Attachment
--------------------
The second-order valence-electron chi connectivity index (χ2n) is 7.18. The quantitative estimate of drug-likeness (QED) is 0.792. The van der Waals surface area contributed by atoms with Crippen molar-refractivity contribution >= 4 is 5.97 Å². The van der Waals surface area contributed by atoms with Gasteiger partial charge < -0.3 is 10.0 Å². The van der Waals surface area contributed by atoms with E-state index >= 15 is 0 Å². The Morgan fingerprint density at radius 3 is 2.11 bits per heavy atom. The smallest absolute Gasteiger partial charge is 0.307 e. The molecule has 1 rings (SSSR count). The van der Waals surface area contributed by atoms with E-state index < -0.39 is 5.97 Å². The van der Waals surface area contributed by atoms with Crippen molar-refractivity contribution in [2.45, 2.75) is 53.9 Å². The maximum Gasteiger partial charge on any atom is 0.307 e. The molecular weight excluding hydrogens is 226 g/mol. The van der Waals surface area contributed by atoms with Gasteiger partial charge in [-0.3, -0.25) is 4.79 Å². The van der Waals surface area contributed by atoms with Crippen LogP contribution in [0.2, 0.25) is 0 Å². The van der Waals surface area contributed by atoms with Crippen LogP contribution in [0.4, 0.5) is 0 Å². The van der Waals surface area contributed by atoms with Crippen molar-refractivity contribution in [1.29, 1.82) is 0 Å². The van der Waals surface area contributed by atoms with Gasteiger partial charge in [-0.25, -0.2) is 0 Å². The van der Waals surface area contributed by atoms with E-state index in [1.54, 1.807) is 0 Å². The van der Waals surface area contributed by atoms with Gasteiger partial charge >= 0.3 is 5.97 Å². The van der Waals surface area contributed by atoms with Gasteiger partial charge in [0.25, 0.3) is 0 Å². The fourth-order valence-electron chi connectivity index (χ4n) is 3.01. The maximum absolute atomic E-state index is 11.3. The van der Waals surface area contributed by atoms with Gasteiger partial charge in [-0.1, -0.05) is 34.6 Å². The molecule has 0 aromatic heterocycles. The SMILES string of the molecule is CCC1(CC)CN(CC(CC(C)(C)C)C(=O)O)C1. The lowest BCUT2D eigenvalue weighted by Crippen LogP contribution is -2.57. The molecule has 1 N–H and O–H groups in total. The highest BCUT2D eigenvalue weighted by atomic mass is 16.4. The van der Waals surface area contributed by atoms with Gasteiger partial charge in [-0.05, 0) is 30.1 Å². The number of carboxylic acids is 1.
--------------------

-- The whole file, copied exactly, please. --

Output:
The second-order valence-electron chi connectivity index (χ2n) is 7.18. The quantitative estimate of drug-likeness (QED) is 0.792. The van der Waals surface area contributed by atoms with Crippen molar-refractivity contribution >= 4 is 5.97 Å². The van der Waals surface area contributed by atoms with Gasteiger partial charge < -0.3 is 10.0 Å². The van der Waals surface area contributed by atoms with E-state index >= 15 is 0 Å². The Morgan fingerprint density at radius 3 is 2.11 bits per heavy atom. The smallest absolute Gasteiger partial charge is 0.307 e. The molecule has 1 rings (SSSR count). The van der Waals surface area contributed by atoms with E-state index < -0.39 is 5.97 Å². The van der Waals surface area contributed by atoms with Crippen molar-refractivity contribution in [2.45, 2.75) is 53.9 Å². The maximum Gasteiger partial charge on any atom is 0.307 e. The molecular weight excluding hydrogens is 226 g/mol. The van der Waals surface area contributed by atoms with Gasteiger partial charge in [-0.3, -0.25) is 4.79 Å². The van der Waals surface area contributed by atoms with Crippen LogP contribution in [0.2, 0.25) is 0 Å². The van der Waals surface area contributed by atoms with Crippen LogP contribution in [0.4, 0.5) is 0 Å². The van der Waals surface area contributed by atoms with Crippen molar-refractivity contribution in [1.29, 1.82) is 0 Å². The van der Waals surface area contributed by atoms with Gasteiger partial charge in [-0.25, -0.2) is 0 Å². The van der Waals surface area contributed by atoms with E-state index in [1.54, 1.807) is 0 Å². The van der Waals surface area contributed by atoms with Gasteiger partial charge >= 0.3 is 5.97 Å². The van der Waals surface area contributed by atoms with Gasteiger partial charge in [0.25, 0.3) is 0 Å². The fourth-order valence-electron chi connectivity index (χ4n) is 3.01. The maximum absolute atomic E-state index is 11.3. The van der Waals surface area contributed by atoms with Gasteiger partial charge in [-0.1, -0.05) is 34.6 Å². The molecule has 0 aromatic heterocycles. The SMILES string of the molecule is CCC1(CC)CN(CC(CC(C)(C)C)C(=O)O)C1. The lowest BCUT2D eigenvalue weighted by Crippen LogP contribution is -2.57. The molecule has 1 N–H and O–H groups in total. The highest BCUT2D eigenvalue weighted by atomic mass is 16.4. The van der Waals surface area contributed by atoms with Gasteiger partial charge in [-0.05, 0) is 30.1 Å². The number of carboxylic acids is 1.